Inventor of the web rotary press
William Bullock was an American inventor who held numerous patents at the time of his death in 1867. Born in 1813, Bullock’s mother died when he was young and he was raised by an older brother who worked as a machinist. He was born and raised in South Carolina but moved frequently. Wherever he went, however, he continued experimenting, inventing a variety of machines for cutting lathes, cutting shingles and planting seeds.
In 1860, Bullock and his family moved to Allegheny City where Bullock created the invention for which he is best known, The Web Rotary Press. Before moving to Pittsburgh, a brief stint as a newspaper editor familiarized Bullock with the slow and labor intensive Rotary Press in use at the time. Bullock used his mechanical prowess to improve the Rotary Press, eliminating the need to handfeed paper into the press while simultaneously enabling two sided printing. The resulting machine could print over 10,000 pages per hour, all cut by the machine from a continuous feed off a huge roll of paper.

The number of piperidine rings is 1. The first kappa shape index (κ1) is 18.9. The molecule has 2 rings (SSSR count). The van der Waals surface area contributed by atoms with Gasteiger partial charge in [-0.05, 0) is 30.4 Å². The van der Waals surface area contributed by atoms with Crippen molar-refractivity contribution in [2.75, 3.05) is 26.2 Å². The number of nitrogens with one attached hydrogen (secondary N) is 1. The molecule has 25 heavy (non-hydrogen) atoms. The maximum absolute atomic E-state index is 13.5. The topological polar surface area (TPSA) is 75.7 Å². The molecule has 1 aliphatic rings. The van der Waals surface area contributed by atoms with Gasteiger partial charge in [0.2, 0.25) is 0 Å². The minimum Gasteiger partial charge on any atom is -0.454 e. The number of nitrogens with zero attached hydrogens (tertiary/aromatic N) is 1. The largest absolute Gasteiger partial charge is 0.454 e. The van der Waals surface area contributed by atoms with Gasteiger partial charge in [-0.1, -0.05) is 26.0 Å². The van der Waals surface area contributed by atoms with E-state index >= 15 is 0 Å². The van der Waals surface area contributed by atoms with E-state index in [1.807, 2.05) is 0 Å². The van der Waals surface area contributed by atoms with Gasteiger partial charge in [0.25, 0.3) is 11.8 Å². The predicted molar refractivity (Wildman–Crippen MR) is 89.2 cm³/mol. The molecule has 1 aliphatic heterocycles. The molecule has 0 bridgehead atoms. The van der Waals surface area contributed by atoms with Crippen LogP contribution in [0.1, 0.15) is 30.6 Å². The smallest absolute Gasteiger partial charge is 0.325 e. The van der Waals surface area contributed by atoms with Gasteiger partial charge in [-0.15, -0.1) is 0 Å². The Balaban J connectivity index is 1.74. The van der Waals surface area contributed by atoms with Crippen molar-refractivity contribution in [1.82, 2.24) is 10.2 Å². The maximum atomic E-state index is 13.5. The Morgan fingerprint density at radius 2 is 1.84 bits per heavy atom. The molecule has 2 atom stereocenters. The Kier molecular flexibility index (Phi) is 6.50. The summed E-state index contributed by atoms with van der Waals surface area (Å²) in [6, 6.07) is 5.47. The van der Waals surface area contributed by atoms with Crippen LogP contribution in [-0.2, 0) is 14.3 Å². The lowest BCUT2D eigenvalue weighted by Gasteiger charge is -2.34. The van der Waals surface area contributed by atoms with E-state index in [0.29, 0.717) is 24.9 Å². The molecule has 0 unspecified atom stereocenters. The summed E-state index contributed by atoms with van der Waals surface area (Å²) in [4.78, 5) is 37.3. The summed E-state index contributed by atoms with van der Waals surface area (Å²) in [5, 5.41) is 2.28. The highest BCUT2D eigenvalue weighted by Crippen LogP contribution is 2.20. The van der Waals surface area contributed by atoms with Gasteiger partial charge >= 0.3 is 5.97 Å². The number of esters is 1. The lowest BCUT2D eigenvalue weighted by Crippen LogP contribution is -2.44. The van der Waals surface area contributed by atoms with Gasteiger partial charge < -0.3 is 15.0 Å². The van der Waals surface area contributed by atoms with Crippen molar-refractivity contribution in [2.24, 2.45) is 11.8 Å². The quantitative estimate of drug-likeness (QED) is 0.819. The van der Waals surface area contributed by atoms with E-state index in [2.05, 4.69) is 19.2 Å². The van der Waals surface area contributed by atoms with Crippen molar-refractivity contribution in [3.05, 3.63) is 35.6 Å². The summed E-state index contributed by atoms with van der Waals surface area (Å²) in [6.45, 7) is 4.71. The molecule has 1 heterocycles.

On April 3, 1867, Bullock was installing a Web Rotary Press for the Philadelphia Public Ledger. In an attempt to fix the temperamental machine, Bullock kicked at one of the drivebelts and his foot became trapped in the gears. He died April 12, 1867 during an operation to amputate the gangrenous foot. In 1964, George Putnam of the Pittsburgh Press arranged to have a headstone placed on Bullock’s previously unmarked grave in recognition of Bullock’s lasting impact on newspapers specifically and publishing in general.